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Ask the Consultant: Rainfall, soil and plant communities spark the beef ecosystem

Brian Hays for Progressive Cattle Published on 25 August 2020
Pasture

What are ecosystem processes? They are the water cycle, the mineral cycle, the energy cycle and secondary plant succession. These four processes exist on all land.

They are interrelated and controlled by weather, climate, topography and soils. The functionality of these processes ultimately determines how productive a pasture can be in a given year.

A grazing manager can maximize the efficiency at which these processes function with knowledge and understanding of these factors:

  • Effective rainfall
  • Soil dynamic properties
  • Plant community dynamics

The key to good functionality for these processes is soil surface management. Soils should not be compacted, living plants or plant litter should cover the soil surface, soils should be managed to improve or maintain organic matter and there should be a diverse plant community.

Managing your green

Grazing managers manage soil surface by managing plants. Plant leaves are like solar panels that capture the sun’s energy, making it available through photosynthesis. Grazing managers use animals to manage healthy plant growth and convert the sun’s energy into animal production. This completes the energy cycle and facilitates the mineral cycle as grazing animals recycle plant nutrients through manure and urine and physical impacts, such as trampling.

Properly managed grazing promotes a functioning water cycle. Good forage plant or litter cover promotes rainfall infiltration and filters water that does run off-site. Good grazing management also helps maintain or increase soil organic matter, which also facilitates a good water and mineral cycle.

Well-managed native grazing lands are usually made up of high successional plant communities with a diverse mixture of warm- and cool-season plants. Lower successional plant communities are usually not as diverse or as stable as high successional communities. High successional plant communities also have better developed soils and efficiently functioning ecosystem processes.

Several factors influence plant succession, and they can be abiotic or biotic factors. Abiotic factors include: soils, topography, fire, chemicals and mechanical. The primary biotic factor is grazing-animal impact. Plant succession can be slowed, stabilized or advanced through management of factors that can be controlled.

For example, when high successional native plants are overgrazed, they can be outcompeted by less desirable lower succession plant species. This is because root growth is directly affected by the amount of aboveground leaf area. So when animals overgraze the more palatable high succession plants, root growth effectively stops. Less palatable low succession plants are not overgrazed, root growth does not stop and those plants gain a competitive advantage.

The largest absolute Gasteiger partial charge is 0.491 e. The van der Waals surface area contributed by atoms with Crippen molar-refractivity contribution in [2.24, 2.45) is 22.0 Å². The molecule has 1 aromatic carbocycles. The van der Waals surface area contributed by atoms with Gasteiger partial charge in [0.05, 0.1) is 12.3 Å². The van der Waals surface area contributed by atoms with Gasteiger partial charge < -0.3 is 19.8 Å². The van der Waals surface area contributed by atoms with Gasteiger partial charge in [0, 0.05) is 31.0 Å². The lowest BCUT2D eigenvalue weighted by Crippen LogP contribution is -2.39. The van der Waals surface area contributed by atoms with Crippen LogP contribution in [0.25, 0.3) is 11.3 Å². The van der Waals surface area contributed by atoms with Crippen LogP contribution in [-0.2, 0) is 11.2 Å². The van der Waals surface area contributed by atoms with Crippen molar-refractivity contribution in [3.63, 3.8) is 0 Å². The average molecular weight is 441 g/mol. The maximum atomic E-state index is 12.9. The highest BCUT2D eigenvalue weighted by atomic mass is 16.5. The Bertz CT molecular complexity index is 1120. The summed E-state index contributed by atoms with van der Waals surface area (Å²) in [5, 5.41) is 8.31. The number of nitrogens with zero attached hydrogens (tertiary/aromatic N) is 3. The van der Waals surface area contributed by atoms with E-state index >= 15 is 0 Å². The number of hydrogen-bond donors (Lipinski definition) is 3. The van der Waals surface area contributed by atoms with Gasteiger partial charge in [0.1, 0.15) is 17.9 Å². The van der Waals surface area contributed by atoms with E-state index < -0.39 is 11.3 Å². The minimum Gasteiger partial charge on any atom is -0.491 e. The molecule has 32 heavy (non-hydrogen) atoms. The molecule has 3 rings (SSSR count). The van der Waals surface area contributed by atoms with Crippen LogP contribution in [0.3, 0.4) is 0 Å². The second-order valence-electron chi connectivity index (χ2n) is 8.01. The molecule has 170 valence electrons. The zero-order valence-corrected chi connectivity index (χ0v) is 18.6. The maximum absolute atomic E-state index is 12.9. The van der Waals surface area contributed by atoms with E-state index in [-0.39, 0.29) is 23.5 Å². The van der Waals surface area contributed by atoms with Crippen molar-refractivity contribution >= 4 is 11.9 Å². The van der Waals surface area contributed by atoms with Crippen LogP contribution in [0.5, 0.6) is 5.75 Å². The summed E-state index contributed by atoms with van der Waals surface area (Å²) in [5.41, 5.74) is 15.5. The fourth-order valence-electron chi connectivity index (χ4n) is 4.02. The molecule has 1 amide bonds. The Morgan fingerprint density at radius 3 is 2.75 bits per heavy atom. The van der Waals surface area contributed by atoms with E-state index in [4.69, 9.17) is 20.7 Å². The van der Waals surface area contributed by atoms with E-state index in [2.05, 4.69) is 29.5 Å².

Research has shown that when 60% or more of the leaf is removed, 50% of root growth is stopped. So grazing managers should strive to limit leaf removal to no more than 50% of the total. Of the 50% that is removed, half should consumed by grazing animals and the other half utilized by wildlife, insects, trampled, etc.

Observation on the ground

Fall is a good time to take the opportunity to evaluate your pastures to see how ecosystem processes are working with your grazing management. Make an effort to walk through your pastures. Do you see bare ground, or is there litter, forbs and grasses protecting the soil surface? Are you seeing a change in the plant community, such as increasing cool-season annuals or woody species?

If you are seeing indications of lower successional plant communities, now is the time to plan for making adjustments to your grazing management to reverse the trend. Also, if woody plant encroachment is increasing, you may need to consider adding prescribed burning, chemical inputs or mechanical controls to maintain your pastures.

Poorly functioning ecosystem processes not only result in unhealthy grazing lands, but also reduced animal performance and production. The key to remember is effective rainfall, forage production and forage use by grazing animals are not static.

Constantly monitor grazing pastures to ensure ecosystem processes are working efficiently and make adjustments as needed. It takes forage to grow forage and to help ensure properly functioning ecosystem processes.  end mark

Brian Hays
  • Brian Hays

  • Pasture and Range Consultant
  • Noble Research Institute
  • Email Brian Hays

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